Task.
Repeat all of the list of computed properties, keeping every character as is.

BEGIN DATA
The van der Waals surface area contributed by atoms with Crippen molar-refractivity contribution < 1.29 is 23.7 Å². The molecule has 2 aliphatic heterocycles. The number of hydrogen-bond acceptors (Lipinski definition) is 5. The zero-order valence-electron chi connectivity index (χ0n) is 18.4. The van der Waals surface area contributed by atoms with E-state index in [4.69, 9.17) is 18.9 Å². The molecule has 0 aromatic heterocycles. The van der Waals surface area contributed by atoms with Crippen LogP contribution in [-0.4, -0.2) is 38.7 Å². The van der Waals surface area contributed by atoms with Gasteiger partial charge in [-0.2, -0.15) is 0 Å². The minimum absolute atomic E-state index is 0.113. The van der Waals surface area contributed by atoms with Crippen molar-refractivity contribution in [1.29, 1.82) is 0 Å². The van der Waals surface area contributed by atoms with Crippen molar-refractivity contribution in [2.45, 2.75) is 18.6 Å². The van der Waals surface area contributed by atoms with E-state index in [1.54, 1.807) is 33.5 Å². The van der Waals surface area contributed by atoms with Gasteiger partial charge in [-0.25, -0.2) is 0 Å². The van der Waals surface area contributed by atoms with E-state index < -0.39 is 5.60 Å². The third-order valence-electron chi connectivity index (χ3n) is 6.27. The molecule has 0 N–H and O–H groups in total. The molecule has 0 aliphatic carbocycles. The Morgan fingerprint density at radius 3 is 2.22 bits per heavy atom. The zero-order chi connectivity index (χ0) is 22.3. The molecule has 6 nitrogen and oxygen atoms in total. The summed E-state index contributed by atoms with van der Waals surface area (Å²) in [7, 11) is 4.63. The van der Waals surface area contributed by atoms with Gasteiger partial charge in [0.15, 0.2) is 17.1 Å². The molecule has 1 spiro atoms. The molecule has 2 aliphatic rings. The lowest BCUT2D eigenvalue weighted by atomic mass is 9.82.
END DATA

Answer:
The van der Waals surface area contributed by atoms with Crippen molar-refractivity contribution < 1.29 is 23.7 Å². The molecule has 2 aliphatic heterocycles. The number of hydrogen-bond acceptors (Lipinski definition) is 5. The zero-order valence-electron chi connectivity index (χ0n) is 18.4. The van der Waals surface area contributed by atoms with E-state index in [4.69, 9.17) is 18.9 Å². The molecule has 0 aromatic heterocycles. The van der Waals surface area contributed by atoms with Crippen LogP contribution in [-0.4, -0.2) is 38.7 Å². The van der Waals surface area contributed by atoms with Gasteiger partial charge in [-0.2, -0.15) is 0 Å². The minimum absolute atomic E-state index is 0.113. The van der Waals surface area contributed by atoms with Crippen molar-refractivity contribution in [1.29, 1.82) is 0 Å². The van der Waals surface area contributed by atoms with Crippen molar-refractivity contribution in [2.45, 2.75) is 18.6 Å². The van der Waals surface area contributed by atoms with E-state index in [1.54, 1.807) is 33.5 Å². The van der Waals surface area contributed by atoms with Gasteiger partial charge in [-0.25, -0.2) is 0 Å². The van der Waals surface area contributed by atoms with E-state index < -0.39 is 5.60 Å². The third-order valence-electron chi connectivity index (χ3n) is 6.27. The molecule has 0 N–H and O–H groups in total. The molecule has 0 aliphatic carbocycles. The Morgan fingerprint density at radius 3 is 2.22 bits per heavy atom. The zero-order chi connectivity index (χ0) is 22.3. The molecule has 6 nitrogen and oxygen atoms in total. The summed E-state index contributed by atoms with van der Waals surface area (Å²) in [7, 11) is 4.63. The van der Waals surface area contributed by atoms with Gasteiger partial charge in [0.15, 0.2) is 17.1 Å². The molecule has 1 spiro atoms. The molecule has 2 aliphatic rings. The lowest BCUT2D eigenvalue weighted by atomic mass is 9.82.